REVIEW: The Sleeping Beauty

03
February
2018

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The Sleeping Beauty

 



REVIEW: Birmingham Royal Ballet’s The Sleeping Beauty, The Mayflower Southampton

By Beccy Conway

The original incarnation of The Sleeping Beauty was commissioned by Director of the Imperial Theatres, Ivan Alexandrovich Vsevolozhsky, and premiered at the Mariinsky Theatre in St Petersburg in 1890.  The work of choreographer Marius Petipa and composer Pyotr Ilyich Tchaikovsky, The Sleeping Beauty was cited as the origin of creative inspiration for many important choreographers of the twentieth century.

The Sleeping Beauty

There is nothing quite like a traditional Tchaikovsky ballet. Arguably the most prominent of all Russian composers, Tchaikovsky composed some of the most infamous and enduring ballets in existence. A staple in the repertoire of Birmingham Royal Ballet, this production by Sir Peter Wright, created for the company’s predecessor Sadler’s Wells Royal Ballet in 1984, is a true journey back in time to Imperial Russia. During an era when the fashion is to reimagine classical works, Wright’s Sleeping Beauty is as close as possible to Petipa’s original.

The first impression we have as the curtain ascends is one of sheer opulence.

The Sleeping Beauty

Gilded walls enclose the stage, which is dotted with marble ornaments and plush drapes. A golden statue looms above the scene from the back of the stage, behind the ornate crib in which the baby Aurora is placed. The statue is shaped in a severe spike, its shape mirrored in Carabosse’s cursed spindle, an ever-present reminder of the inevitable fate which will befall the young princess.

The ensemble makes up the people of the Court, adorned in luxurious period dress and decorative headdresses. Although not entirely to my taste, I’m fascinated to read that most of the costumes date back to the 1984 premiere, well-made as they are. All in all, the costumes, headdresses and wigs – worn by the full cast throughout the piece, require an entire lorry to themselves.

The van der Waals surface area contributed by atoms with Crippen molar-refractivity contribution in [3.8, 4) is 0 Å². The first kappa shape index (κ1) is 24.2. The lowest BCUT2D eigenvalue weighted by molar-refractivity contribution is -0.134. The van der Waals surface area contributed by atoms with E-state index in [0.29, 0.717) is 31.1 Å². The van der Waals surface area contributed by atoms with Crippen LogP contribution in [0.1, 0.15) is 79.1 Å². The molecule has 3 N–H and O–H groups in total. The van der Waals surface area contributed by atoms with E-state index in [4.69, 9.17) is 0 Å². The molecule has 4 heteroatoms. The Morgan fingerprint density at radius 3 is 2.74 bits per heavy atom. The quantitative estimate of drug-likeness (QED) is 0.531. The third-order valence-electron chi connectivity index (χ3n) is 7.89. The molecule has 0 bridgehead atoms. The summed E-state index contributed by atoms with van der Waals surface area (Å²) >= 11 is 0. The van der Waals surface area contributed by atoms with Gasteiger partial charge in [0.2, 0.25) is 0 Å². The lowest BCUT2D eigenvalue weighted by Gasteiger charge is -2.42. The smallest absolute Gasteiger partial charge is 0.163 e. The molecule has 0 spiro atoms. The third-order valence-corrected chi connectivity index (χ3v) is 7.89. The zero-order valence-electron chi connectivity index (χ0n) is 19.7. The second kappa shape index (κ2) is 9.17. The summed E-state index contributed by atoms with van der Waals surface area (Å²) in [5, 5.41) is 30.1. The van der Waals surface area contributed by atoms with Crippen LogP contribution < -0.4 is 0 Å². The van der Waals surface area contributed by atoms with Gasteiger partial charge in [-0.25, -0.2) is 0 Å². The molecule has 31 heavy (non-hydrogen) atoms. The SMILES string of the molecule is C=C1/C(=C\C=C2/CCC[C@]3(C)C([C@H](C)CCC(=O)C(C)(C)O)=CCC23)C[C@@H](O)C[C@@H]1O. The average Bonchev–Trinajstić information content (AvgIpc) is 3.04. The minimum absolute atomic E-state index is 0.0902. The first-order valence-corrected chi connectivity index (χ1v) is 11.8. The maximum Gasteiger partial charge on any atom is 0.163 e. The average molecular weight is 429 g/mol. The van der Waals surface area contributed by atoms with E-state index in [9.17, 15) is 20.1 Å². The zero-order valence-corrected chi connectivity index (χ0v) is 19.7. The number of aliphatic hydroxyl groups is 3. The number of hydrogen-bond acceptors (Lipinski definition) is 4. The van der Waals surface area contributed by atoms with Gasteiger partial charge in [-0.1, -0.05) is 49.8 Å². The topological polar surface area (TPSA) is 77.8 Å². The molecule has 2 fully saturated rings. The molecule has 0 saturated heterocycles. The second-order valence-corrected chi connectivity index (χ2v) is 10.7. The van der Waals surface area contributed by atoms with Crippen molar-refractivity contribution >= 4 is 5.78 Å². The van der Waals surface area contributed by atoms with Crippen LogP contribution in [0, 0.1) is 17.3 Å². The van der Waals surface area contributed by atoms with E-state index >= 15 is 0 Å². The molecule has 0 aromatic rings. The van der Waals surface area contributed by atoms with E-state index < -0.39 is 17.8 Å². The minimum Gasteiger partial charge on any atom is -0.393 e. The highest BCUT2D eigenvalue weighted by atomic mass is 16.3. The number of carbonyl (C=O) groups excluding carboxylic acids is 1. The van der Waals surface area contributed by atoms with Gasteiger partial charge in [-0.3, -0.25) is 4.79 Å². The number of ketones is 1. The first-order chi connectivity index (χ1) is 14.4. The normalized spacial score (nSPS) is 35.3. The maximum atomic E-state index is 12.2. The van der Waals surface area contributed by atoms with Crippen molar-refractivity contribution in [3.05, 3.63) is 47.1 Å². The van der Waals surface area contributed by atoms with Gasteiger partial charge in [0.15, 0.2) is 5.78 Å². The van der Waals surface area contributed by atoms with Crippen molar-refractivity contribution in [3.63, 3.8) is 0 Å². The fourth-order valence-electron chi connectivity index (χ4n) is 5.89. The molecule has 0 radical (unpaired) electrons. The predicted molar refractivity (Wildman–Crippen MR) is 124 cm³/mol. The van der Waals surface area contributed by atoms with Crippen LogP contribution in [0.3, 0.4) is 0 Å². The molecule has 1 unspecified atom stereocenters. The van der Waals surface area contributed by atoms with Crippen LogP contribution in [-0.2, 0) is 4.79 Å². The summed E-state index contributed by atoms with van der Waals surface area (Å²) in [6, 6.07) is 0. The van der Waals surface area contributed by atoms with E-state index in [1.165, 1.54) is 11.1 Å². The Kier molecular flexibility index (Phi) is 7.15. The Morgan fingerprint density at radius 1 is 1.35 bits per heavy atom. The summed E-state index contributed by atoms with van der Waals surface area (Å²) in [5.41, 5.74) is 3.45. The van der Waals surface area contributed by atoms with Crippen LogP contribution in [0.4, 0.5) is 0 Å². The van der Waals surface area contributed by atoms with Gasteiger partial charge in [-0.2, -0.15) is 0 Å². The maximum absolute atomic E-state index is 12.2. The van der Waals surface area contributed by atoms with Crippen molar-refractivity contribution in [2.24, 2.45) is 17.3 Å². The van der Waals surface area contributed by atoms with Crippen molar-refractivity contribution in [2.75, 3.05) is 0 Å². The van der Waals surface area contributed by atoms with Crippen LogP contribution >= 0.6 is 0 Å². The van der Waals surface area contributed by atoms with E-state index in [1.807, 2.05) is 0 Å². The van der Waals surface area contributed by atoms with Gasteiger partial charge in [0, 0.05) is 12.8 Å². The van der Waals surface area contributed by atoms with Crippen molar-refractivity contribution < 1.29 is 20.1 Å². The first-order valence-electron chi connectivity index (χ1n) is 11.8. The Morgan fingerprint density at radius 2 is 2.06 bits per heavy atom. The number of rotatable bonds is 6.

The Sleeping Beauty

The choreography itself is some of the most difficult ballet in the canon. Momoko Hirata dances the eighteen-year-old Princess Aurora for opening night, her fluidity of movement second to none. Act II sees her interact with four would-be suitors, standing for an extended time on a single pointe shoe as she receives them in turn. The strength this must require is immense, yet we in the audience could be fooled into thinking it easy, so unwavering is Hirata’s poise.

The Sleeping Beauty

What stands out to me as being different from other ballets I’ve seen in recent times is the prominent use of mime. Several of the key characters on stage do not dance technical ballet, but instead communicate their intentions through gesture and specific motion. This is not mime as one might associate the term – man in an invisible box, for example – but clean, often repeated movements which Carabosse (Nao Sakuma) uses to portray cursing the young princess, and the Lilac Fairy (Jenna Roberts) uses to depict saving her life. There is a fascinating explanation of Mime in Ballet in the production’s programme, along with some mime ‘script’.

The Sleeping Beauty

We are treated to many other elements of the traditional ballet formula, some of the most joyful in the final Act, during the wedding celebrations. Short pantomimes featuring recognisable characters are performed in duets, including Puss in Boots and the White Cat, and Red Riding Hood and the Wolf. The pas de deux in Act III, danced by Hirata and Mathias Dingman as her Prince Florimund is a stunning culmination of skill, athleticism and artistry which will delight ballet fans of all ages.

The Sleeping Beauty

With an ensemble supported by students from The Royal Ballet School and Elmhurst Ballet School, and a score performed by the inimitable Royal Ballet Sinfonia, The Sleeping Beauty combines superlative tradition with the talent of tomorrow.

The Sleeping Beauty